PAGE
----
Dell Precision Workstation Moves into Data Center

 
 
By Scott Ferguson  |  Posted 2008-07-22 Email Print this article Print
 
 
 
 
 
 
 

Dell is converting its Precision desktop workstation into a rack-mounted system that will move more computing into the data center. The Dell R5400 workstation server is equipped with Intel Xeon processors and will compete against IBM and HP blade-based workstations.

Dell is moving its Precision workstation into the data center.

On July 22, Dell introduced the Precision R5400, a rack-mount workstation server that is based on a previous Dell workstation, but in this case the company is looking to move the hardware from under a desk and into the data center, which frees up space and adds a layer of security by centralizing the location of the data.

Hewlett-Packard, IBM and other vendors have been offering workstations that are housed in the data center, but that are based on blade architecture, for some time. Dell based its workstation on an existing piece of hardware, the Precision T5400 desktop workstation, and converted the desktop model into a 2U (3.5-inch), two-socket rack-mount server.

This approach to a more centralized computing infrastructure allows Dell to differentiate its products from the blade workstations offered by IBM, HP and ClearCube Technology, and it also allows customers more flexibility in fitting the Precision R5400 workstation system into a standard data center rack.

Michael Basore, a senior product manager for Dell, said the company also redesigned the motherboard of the Precision R5400 to provide for two PCI Express x16 graphics cards, which means the hardware can support graphics from both Nvidia and ATI.

"You can choose our graphics cards and can put them into the system," Basore said. "You are not limited in your graphics choices the same way you are limited in a blade architecture. Since it's a 2U form factor you also don't have to worry about enclosures or other investments. It's a very different approach from what our competitors have taken with blades."

In addition, Basore said he believes that Dell would have a difficult time competing against the likes of HP and IBM when it comes to a blade-based workstation because HP and IBM combined control about 75 percent of the world's blade market.

Since IBM and HP are pursuing customers in the financial industry with their blade workstations, Lloyd Cohen, an analyst with IDC, said he believes Dell is looking at more vertical markets such as health care. In that case, patient information is protected in the data center, but the workstation provides the graphics and processing power to render high-resolution medical images.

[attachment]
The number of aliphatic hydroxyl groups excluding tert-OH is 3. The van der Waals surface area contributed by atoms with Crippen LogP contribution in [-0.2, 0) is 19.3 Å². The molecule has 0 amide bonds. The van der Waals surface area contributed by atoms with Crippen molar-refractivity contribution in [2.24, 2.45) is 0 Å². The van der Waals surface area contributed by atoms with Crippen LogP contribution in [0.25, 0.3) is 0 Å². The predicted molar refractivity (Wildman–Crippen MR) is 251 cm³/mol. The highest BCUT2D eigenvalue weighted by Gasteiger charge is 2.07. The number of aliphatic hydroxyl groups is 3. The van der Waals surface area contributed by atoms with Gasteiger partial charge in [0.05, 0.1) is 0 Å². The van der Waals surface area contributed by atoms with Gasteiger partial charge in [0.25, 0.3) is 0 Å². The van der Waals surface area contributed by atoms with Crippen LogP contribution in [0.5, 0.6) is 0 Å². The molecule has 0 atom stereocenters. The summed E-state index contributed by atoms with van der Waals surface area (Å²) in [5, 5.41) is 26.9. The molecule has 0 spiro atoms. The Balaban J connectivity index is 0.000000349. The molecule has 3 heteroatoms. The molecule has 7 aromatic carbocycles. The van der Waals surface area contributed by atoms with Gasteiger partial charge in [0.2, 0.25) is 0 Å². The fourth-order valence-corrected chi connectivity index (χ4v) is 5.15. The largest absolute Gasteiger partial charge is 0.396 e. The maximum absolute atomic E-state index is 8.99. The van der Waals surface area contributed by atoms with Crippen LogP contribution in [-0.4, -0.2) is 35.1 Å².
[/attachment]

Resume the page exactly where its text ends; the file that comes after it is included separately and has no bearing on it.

"The blades that are out there now have been designed for the financial industry and have limited success so far," Cohen said. "Dell is going after much more vertical markets. They are looking at medical imaging and factory floors and really they are going after much larger segments."

The workstation market is worth about $5.3 billion annually, and Dell, HP and Lenovo, which continue to make traditional desktop workstations, are also pursuing workstation sales since the margins are double those of sales associated with traditional desktop PCs. While Dell and other vendors also sell mobile workstations, these high-end notebooks do not offer the type of power that a traditional desktop workstation can produce.

In addition to graphics, Dell is also looking to improve remote access to the R5400 with the FX100 Remote Access Device. The FX100 uses chip technology from Teradici. This silicon-based technology allows for what Dell and Teradici call "PC over IP," which compresses rendered display data and USB signals into a digital format and then sends a signal from a company's network through an IP network to the desktop. This also allows a Precision R5400 to support two displays.

The Teradici chip technology is also used with IBM's blade workstation and with ClearCube's PC blades. The Dell Precision 5400 also works with a standard 1 Gigabit Ethernet cable.

In addition to the remote access capabilities and graphics, the Dell Precision R5400 also supports dual- and quad-core Intel Xeon processors, up to 32GB of RAM, two SATA (Serial ATA) hard disk drives with a combined capacity of up to 2TB, and either Microsoft Windows or Red Hat Enterprise Linux.

The Dell Precision R5400 starts at $1,869 and the FX100 remote device sells separately for $800, according to Dell. The displays for the workstation are also sold separately.

 
 
 
 
 
 
 
 
 
 
 

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